Economic integration

Economic integration — a foreign policy tool

East Asia is an economically integrated region. The Association of Southeast Asian Nations (ASEAN), Asia-Pacific Economic Cooperation (APEC) and Regional Comprehensive Economic Partnership (RCEP), which is expected to come into force in January 2022, reflect economic integration of the region. The collective momentum of the countries of the region towards economic growth has contributed to the cohesion of the region. Economic integration acted as a balance against competing political trends on the regional front. The inclination of the countries of the region towards economic integration underlines the importance of economic security. It also shows that a strong economy is the foundation on which the political castle is built. Economic agreements are platforms where states formulate the rules best suited to their well-being and to the region as a whole. With economic growth, the political weight of states also increases.

The Comprehensive and Progressive Agreement for Trans-Pacific Partnership (CPTPP) is a new initiative. CPTPP member states are Japan, Singapore, Malaysia, Brunei Darussalam, Vietnam, Australia, New Zealand, Canada, Chile, Mexico and Peru. These countries were originally part of the late Trans-Pacific Partnership (TPP) agreement. The TPP was the economic arm of America’s pivot to Asia. Former US President Barack Obama said “the United States, not China, should write the regional trade rules.” However, in 2017, the Trump administration withdrew from the TPP. The development of the CPTPP shows that the countries of the region, despite the American withdrawal from the TPP, have pursued the idea of ​​economic integration. The CPTPP can be described as a significant model of trade integration with members from the region and beyond. The transregional nature of the CPTPP is an attraction for other economic players. Engagement with the CPTPP is a license to cross the Indo-Pacific. For example, the likely inclusion of the EU in the CPTPP will provide the former with a commercial platform to enter the Indo-Pacific alongside economic gains. The EU maintains trade relations with Japan (Japan-EU FTA) and Australia; the two countries in the region would support a like-minded actor in the CPTPP.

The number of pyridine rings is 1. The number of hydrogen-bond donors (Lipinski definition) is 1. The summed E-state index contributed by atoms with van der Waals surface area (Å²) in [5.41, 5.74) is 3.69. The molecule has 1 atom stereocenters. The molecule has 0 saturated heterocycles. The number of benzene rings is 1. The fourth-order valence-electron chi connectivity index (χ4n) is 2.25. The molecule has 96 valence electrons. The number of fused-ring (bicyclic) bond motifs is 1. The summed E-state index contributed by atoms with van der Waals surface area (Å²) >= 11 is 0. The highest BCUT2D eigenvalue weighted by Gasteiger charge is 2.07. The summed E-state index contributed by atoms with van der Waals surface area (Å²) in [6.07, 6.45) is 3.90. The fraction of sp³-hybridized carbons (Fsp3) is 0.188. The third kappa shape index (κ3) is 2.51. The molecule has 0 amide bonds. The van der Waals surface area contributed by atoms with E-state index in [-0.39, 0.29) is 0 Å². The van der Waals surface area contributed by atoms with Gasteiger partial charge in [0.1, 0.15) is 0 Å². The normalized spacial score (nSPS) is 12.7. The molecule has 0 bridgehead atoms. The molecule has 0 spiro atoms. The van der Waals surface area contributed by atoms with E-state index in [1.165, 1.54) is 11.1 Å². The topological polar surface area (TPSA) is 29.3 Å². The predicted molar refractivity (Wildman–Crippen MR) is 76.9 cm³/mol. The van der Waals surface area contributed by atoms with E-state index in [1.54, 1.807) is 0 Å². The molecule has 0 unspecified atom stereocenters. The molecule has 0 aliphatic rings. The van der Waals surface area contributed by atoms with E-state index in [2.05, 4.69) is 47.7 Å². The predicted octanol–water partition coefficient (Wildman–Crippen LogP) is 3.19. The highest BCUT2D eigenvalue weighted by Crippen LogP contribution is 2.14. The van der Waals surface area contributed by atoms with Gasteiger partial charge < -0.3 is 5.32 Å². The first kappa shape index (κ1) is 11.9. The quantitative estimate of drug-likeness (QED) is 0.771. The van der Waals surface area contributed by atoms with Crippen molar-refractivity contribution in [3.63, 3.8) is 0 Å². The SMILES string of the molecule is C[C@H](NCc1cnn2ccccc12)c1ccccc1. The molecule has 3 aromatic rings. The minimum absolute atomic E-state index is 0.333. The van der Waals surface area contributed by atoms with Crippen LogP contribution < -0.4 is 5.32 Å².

The concept of economic integration and trade liberalization has led to regionalism and economic growth. However, critics of plurilateral preferential trade see economic groupings as a Western political response to “the rise of the remnant,” especially China. Edward Luttwak, an early conceptualizer of the idea of ​​geo-economics, opines: “Countries whose economies are threatened by China’s policies – policies that seek to make Chinese industries more competitive scale – should unite to contain China geo-economically”. China applied to join the economic grouping despite the CPTPP’s political lineage with the US-led TPP. Premier Li Keqiang said China wants to “strengthen trade cooperation through free trade agreements”. Cao Xin, Secretary General of the Charhar Institute (an international think tank in Beijing), writes in one of his articles: “China knows that the development of economic and trade relations with other countries in the world is the most effective way to respond to the China containment policy pursued by the United States and its allies. The members of the CPTPP, the countries of the region, maintain trade relations with China and are also members of the RCEP.

In today’s world, the strategic approach to strengthening bilateral engagements, being a trans-regional player and expanding the geopolitical horizon does not depend entirely on military capability. Rather than emerging strong on the political front and countering the weight of the adversary, economic diplomacy backed by economic prowess is essential. Economic organizations and economic corridors have become essential to a state’s foreign policy. Economic muscle also weighs the region’s political prospects. Submarines can send dissuasive signals to the adversary, but to counter the challenger and prevent expansionism, the economic encounter is a much more powerful force. The US House of Congresses of Singapore, Malaysia, Vietnam and New Zealand have urged the Biden administration to join the CPTPP.

Published in The Express Tribune, November 25and, 2021.

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